To look out your own window, opening your eyes to something beyond those four walls towards the world that is beyond you and beyond what seems to be reality: this is the theme which, since the camera was invented, has accompanied it and determined how it is used. The visual medium that allows us to multiply to infinity the perspective of what we know.
The first photography in history, taken between 1826 and 1827 by Nicéphore Nièpce, is a scene from the window of the house at his estate, Le Gras. It captures the architectural space it faces out on to, revealing a metaphysical and quite unreal play of light and dark created by the light of the sun over the long period of time required for the pose, from dawn to dusk, in order to fix on the pewter disk this first image “painted by nature”. In search of the “firsts” of this invention that revolutionized our way of seeing, among the earliest and most famous experiments by Daguerre is the view taken in Paris between 1938-39 from his window on Boulevard du Temple. An image that is exemplary of the technical and mass potential of this new means of reproduction that has become an icon in photographic history. It is in this scene that the lens captures a living being for the first time: a man posed, immobile, in front of a shoeshine boy, transforming this completely unplanned and fortuitous presence into the epiphany of the real world that is seen through the camera, turning it into memory offered to the annals of history.
From the very first, it was acknowledged that the photographic medium had the ability to capture the real world in a much more realistic way than any other means of graphic reproduction could match. It succeeded in showing what the human eye could not capture due to the fact that it had to make certain choices within its visual memory that were dependent on the individual’s level of attention.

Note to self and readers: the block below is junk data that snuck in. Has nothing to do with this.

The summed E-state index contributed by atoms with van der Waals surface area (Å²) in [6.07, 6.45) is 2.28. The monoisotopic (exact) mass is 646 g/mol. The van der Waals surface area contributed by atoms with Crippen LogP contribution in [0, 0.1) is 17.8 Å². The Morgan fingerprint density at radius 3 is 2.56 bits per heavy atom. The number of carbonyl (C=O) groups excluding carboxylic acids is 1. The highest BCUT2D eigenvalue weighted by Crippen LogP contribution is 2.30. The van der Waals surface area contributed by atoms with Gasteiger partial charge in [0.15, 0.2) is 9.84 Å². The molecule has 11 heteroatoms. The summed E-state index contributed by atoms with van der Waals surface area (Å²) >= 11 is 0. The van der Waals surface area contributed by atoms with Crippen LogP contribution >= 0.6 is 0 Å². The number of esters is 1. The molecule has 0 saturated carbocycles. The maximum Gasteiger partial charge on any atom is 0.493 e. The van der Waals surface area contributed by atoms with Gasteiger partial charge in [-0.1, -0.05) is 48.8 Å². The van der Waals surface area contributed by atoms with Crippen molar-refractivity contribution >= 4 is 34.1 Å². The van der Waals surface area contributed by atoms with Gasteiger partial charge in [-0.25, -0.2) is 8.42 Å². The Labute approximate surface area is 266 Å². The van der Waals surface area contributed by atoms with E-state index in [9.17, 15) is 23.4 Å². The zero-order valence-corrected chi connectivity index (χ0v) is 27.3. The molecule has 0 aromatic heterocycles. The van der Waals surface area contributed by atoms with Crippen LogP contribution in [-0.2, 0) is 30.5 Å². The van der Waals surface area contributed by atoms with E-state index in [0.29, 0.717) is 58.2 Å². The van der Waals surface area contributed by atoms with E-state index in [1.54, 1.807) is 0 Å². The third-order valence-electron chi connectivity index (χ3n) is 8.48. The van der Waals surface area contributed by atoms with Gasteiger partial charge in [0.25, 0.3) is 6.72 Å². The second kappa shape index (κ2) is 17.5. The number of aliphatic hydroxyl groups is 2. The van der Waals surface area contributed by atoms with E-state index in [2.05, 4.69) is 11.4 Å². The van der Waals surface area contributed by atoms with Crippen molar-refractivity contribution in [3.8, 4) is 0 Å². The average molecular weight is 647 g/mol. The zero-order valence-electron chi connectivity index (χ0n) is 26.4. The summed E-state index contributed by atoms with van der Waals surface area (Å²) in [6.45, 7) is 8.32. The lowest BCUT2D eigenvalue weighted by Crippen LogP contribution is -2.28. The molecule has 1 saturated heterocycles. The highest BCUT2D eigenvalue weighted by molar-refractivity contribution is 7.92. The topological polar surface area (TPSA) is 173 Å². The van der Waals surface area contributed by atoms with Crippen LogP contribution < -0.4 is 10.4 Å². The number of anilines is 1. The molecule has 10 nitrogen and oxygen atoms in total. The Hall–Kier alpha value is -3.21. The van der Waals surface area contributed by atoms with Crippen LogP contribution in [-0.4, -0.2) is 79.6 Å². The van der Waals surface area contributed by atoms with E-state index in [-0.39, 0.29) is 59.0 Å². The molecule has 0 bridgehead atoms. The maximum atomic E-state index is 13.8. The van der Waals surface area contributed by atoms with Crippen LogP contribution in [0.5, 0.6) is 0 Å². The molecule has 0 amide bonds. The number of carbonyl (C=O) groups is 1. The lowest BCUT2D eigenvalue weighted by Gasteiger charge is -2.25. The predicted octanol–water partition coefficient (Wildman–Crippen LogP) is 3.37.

Unaware of what occurs in front of the lens, but trusting to the mechanical ability of the camera the task of recording the scene and any action that happens automatically irrespective of his own volition, Ahae’s photographic activity would seem to hearken back to the original value attributed to the photographic medium as an unconscious means for recording the world around us and in this way rendering its material essentiality evident.
From Ahae’s window, nature is seen: the object of his attention and philosophy of life; the goddess to which he dedicates his singular photographic poem, a paean to purity and authenticity of the natural world that celebrates itself thanks to the camera and the thousands of photos that in a systematic rhythmic sequence are snapped over time by the digital device. There is no meddling from the photographer in the act of composition, just a single framing imposed within the limits of the horizon from his own window where, nonetheless, the action takes place observing the temporal rhythms dictated by the cycles of nature, by the hours of the day as well as the seasons and life and death, following that infinite cyclic nature of things that renders reality transcendental.
From this standpoint, the work Ahae offers us makes him akin to a photographic ascetic, the hermit who entrusts his camera and the thousands of images it takes on a daily basis to a filmed sequence through which the landscape, living beings, light and the weather impress their mark on the digital memory and leave to Ahae’s sensitivity the task of selecting and translating them into a visual narrative as the pure expression of nature which “paints” its own self-portrait.
It is with this spirit that I think we must approach the interpretation of Ahae’s photography project. An invitation to recognize in these images presented to the public in elegant prints created using a range of techniques in b&w and color, the universal worth of nature and its range of forms and manifestations. But also to recognize the artist’s heartfelt appeal for a real commitment from today’s society to preserve the magnificent power of nature to the full.